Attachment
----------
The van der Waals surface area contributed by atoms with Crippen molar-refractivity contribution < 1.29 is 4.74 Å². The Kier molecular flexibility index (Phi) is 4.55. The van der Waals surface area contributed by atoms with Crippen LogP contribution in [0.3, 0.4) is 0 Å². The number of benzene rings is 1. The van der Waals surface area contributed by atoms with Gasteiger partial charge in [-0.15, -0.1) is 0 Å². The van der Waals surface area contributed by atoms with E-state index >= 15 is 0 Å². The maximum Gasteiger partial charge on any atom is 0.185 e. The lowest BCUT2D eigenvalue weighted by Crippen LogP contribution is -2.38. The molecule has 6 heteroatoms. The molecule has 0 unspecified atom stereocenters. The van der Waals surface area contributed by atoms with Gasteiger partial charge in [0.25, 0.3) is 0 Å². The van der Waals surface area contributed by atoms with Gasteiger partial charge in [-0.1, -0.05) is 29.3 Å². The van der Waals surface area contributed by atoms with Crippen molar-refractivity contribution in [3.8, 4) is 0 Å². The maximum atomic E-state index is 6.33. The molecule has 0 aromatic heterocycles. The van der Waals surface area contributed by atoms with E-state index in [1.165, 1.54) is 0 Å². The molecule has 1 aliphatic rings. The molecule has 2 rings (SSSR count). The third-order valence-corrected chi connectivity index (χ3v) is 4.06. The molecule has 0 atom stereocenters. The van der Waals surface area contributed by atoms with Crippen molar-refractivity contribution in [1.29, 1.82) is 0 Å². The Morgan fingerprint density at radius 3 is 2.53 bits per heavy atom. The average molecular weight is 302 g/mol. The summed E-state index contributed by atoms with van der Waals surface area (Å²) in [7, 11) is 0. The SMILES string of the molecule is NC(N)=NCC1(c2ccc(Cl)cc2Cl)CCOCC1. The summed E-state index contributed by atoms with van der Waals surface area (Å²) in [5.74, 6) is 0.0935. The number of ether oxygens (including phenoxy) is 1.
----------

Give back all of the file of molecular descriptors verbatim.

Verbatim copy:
The van der Waals surface area contributed by atoms with Crippen molar-refractivity contribution < 1.29 is 4.74 Å². The Kier molecular flexibility index (Phi) is 4.55. The van der Waals surface area contributed by atoms with Crippen LogP contribution in [0.3, 0.4) is 0 Å². The number of benzene rings is 1. The van der Waals surface area contributed by atoms with Gasteiger partial charge in [-0.15, -0.1) is 0 Å². The van der Waals surface area contributed by atoms with E-state index >= 15 is 0 Å². The maximum Gasteiger partial charge on any atom is 0.185 e. The lowest BCUT2D eigenvalue weighted by Crippen LogP contribution is -2.38. The molecule has 6 heteroatoms. The molecule has 0 unspecified atom stereocenters. The van der Waals surface area contributed by atoms with Gasteiger partial charge in [0.25, 0.3) is 0 Å². The van der Waals surface area contributed by atoms with Gasteiger partial charge in [-0.1, -0.05) is 29.3 Å². The van der Waals surface area contributed by atoms with Crippen molar-refractivity contribution in [3.8, 4) is 0 Å². The maximum atomic E-state index is 6.33. The molecule has 0 aromatic heterocycles. The van der Waals surface area contributed by atoms with E-state index in [1.165, 1.54) is 0 Å². The molecule has 1 aliphatic rings. The molecule has 2 rings (SSSR count). The third-order valence-corrected chi connectivity index (χ3v) is 4.06. The molecule has 0 atom stereocenters. The van der Waals surface area contributed by atoms with Crippen molar-refractivity contribution in [1.29, 1.82) is 0 Å². The Morgan fingerprint density at radius 3 is 2.53 bits per heavy atom. The average molecular weight is 302 g/mol. The summed E-state index contributed by atoms with van der Waals surface area (Å²) in [7, 11) is 0. The SMILES string of the molecule is NC(N)=NCC1(c2ccc(Cl)cc2Cl)CCOCC1. The summed E-state index contributed by atoms with van der Waals surface area (Å²) in [5.74, 6) is 0.0935. The number of ether oxygens (including phenoxy) is 1.